module specification

SS4039 - Introduction to social problems (2022/23)

Module specification Module approved to run in 2022/23
Module status DELETED (This module is no longer running)
Module title Introduction to social problems
Module level Certificate (04)
Credit rating for module 30
School School of Social Sciences and Professions
Total study hours 300
192 hours Guided independent study
108 hours Scheduled learning & teaching activities
Assessment components
Type Weighting Qualifying mark Description
Coursework 10%   Short answer questions (500 words)
Coursework 40%   Literature review (1500 words)
Coursework 50%   Analysis of a social problem (2000 words)
Running in 2022/23

(Please note that module timeslots are subject to change)
Period Campus Day Time Module Leader
Year (Spring and Summer) North Monday Morning
Year North Tuesday Afternoon

Module summary

- Analyse the social construction of a social problem

- Collate information on the location and scale of a social problem

- Reflect upon sociological interpretations of a particular social problem

- Outline policy responses to a particular social problem

Prior learning requirements



Week 1-3:  Introduction to social problems; competing explainations; common sense & social problems; the social construction of social problems LO1

Week 4-5:  Study Skills LO1

Weeks 6-10:  Migration; asylum seekers; multiculturalism and anti-racism LO2

Weeks 11/12:  Study Skills LO2

Weeks 13-17:  Work: Unemployment;The Future Labour Market LO2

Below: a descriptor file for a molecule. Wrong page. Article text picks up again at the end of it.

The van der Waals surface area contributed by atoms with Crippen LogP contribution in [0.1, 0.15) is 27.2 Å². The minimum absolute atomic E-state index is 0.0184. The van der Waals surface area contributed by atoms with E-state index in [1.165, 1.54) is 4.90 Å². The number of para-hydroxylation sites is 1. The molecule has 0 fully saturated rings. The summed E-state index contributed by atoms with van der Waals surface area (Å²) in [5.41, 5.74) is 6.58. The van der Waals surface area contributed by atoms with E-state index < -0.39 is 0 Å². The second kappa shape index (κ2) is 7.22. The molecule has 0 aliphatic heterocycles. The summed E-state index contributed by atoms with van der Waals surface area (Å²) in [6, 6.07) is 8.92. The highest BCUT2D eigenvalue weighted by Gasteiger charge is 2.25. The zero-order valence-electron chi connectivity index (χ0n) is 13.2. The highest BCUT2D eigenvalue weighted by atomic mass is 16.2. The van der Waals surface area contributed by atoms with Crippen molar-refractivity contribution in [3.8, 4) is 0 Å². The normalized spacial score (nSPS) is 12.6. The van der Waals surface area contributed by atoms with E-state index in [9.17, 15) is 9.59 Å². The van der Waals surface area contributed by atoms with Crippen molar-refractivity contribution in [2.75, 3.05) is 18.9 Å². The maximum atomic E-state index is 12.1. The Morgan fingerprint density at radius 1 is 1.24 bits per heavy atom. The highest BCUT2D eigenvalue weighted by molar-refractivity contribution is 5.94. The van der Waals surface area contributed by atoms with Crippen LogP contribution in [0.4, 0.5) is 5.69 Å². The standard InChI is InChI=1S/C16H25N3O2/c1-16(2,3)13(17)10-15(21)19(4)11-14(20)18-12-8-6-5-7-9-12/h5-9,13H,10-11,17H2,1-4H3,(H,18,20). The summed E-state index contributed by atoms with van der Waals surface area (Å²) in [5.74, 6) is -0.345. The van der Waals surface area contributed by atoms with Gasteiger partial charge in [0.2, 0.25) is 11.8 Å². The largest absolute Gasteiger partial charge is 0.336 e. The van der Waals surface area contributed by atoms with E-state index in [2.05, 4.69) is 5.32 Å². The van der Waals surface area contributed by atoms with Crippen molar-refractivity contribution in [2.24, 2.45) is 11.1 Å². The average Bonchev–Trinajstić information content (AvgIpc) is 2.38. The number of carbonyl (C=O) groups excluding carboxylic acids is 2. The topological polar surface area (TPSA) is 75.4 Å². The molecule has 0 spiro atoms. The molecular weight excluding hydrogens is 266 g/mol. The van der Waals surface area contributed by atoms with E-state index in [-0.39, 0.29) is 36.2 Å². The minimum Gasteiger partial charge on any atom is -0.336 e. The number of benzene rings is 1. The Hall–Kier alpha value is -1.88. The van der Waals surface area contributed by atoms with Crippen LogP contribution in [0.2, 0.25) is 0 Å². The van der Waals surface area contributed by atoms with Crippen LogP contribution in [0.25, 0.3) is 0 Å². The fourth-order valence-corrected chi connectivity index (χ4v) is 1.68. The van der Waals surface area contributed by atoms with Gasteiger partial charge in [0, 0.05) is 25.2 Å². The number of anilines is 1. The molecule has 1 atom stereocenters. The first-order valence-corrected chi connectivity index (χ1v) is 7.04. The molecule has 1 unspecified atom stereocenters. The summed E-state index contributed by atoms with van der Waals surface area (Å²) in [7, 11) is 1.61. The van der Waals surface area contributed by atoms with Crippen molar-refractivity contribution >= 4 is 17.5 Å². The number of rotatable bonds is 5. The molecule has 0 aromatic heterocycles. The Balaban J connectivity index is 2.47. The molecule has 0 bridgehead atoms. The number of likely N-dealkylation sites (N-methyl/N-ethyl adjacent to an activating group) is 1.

Weeks 18/19:  Study Skills LO2

Weeks 20-25:  Social Exclusion, Poverty, Childhood Poverty, Homelessness, Poor Neighbourhoods LO3

Weeks 26/27:  Study Skills LO3 

Weeks 28-30:  Ideologies & social problems; revisting the construction of social problems; the institutionalisation of discourses, power & social problem LO4

Balance of independent study and scheduled teaching activity

The teaching and learning strategies are situated around the acquisition by students of analytical tools that can help them unpack social problems in the context of policy responses.  To do this teaching takes place along the lines of examining and evaluating social problems  in terms of relevant modes of explanation, research and policy analysis.  The module is delivered using a strategy of blended learning i.e. a mixture of traditional and online methods are used.  Basic content is typically delivered via lectures, but students are expected to read relevant material before and/or after the lecture which is available via Weblearn.

Learning outcomes

On successful completion of this module students will be able to:

1      Identify areas and themes around the general terrain of social problems using appropriate sociological perspectives.

2      Use theoretical and empirical knowledge, in an appropriate way for analysis of the social problems that have been studied.

3     Discuss the key social problems associated with the restructuring of contemporary society

4     Discuss the policy implications of differing definitions and perspectives concerning social problems

Assessment strategy

  1. Reflective learning account (500 words), due in Week 4
  2. Literature review (1500 words), due Week 21
  3. Analysis of a social problem (2000 words), due in Week 28


Identify core and additional reading


Core reading


Isaacs S et al, (2015) Social Problems in the UK: An Introduction London: Routledge

Geddes, A. (2003) Politics of Migration...In Europe, London: Sage.

George, V. (2002) Globalization & Human Welfare, Basingstoke: Palgrave.

May, M., Page, R. & Brunsdon, E. (Eds) (2001) Understanding Social Problems: Issues in Social Policy, Oxford: Blackwell.

Modood, T. (2005) Multicultural Politics: Racism, Ethnicity and Muslims in Britain, Edinburgh: Edinburgh University Press.

Pilkington, A. (2003) Racial Disadvantage & Ethnic Diversity in Britain, Basingstoke: Palgrave.

Additional reading

Reich, R. (2001) The Future of Success: Work and Life in the New Economy, London: Heinemann.

Ward, I. (2006) Shabina Begum and the Headscarf Girls, IN Journal of gender studies., 15(2), 119-131.